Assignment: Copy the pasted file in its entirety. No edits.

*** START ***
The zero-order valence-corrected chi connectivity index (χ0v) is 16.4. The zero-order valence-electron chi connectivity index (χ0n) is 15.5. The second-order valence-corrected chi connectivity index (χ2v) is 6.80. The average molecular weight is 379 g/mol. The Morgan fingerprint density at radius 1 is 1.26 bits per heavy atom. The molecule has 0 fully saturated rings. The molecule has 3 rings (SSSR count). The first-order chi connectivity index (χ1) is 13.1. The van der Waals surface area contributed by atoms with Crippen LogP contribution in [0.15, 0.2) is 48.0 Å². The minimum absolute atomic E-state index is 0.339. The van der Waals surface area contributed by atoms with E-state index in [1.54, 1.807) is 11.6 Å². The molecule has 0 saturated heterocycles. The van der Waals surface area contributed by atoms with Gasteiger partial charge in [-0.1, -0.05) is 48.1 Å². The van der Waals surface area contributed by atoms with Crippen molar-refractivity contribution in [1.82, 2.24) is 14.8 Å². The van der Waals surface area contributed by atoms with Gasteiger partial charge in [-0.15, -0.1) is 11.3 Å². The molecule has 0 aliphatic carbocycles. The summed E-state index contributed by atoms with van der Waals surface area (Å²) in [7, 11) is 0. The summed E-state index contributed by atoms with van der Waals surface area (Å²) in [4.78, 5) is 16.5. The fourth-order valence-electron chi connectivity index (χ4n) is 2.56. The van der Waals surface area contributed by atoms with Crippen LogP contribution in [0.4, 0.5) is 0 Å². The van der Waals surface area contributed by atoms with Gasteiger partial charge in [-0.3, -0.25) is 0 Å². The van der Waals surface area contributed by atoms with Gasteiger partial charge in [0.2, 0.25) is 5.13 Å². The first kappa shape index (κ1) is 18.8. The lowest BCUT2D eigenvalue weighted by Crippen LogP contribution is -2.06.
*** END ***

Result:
The zero-order valence-corrected chi connectivity index (χ0v) is 16.4. The zero-order valence-electron chi connectivity index (χ0n) is 15.5. The second-order valence-corrected chi connectivity index (χ2v) is 6.80. The average molecular weight is 379 g/mol. The Morgan fingerprint density at radius 1 is 1.26 bits per heavy atom. The molecule has 0 fully saturated rings. The molecule has 3 rings (SSSR count). The first-order chi connectivity index (χ1) is 13.1. The van der Waals surface area contributed by atoms with Crippen LogP contribution in [0.15, 0.2) is 48.0 Å². The minimum absolute atomic E-state index is 0.339. The van der Waals surface area contributed by atoms with E-state index in [1.54, 1.807) is 11.6 Å². The molecule has 0 saturated heterocycles. The van der Waals surface area contributed by atoms with Gasteiger partial charge in [-0.1, -0.05) is 48.1 Å². The van der Waals surface area contributed by atoms with Crippen molar-refractivity contribution in [1.82, 2.24) is 14.8 Å². The van der Waals surface area contributed by atoms with Gasteiger partial charge in [-0.15, -0.1) is 11.3 Å². The molecule has 0 aliphatic carbocycles. The summed E-state index contributed by atoms with van der Waals surface area (Å²) in [7, 11) is 0. The summed E-state index contributed by atoms with van der Waals surface area (Å²) in [4.78, 5) is 16.5. The fourth-order valence-electron chi connectivity index (χ4n) is 2.56. The van der Waals surface area contributed by atoms with Crippen LogP contribution in [0.4, 0.5) is 0 Å². The van der Waals surface area contributed by atoms with Gasteiger partial charge in [-0.3, -0.25) is 0 Å². The van der Waals surface area contributed by atoms with Gasteiger partial charge in [0.2, 0.25) is 5.13 Å². The first kappa shape index (κ1) is 18.8. The lowest BCUT2D eigenvalue weighted by Crippen LogP contribution is -2.06.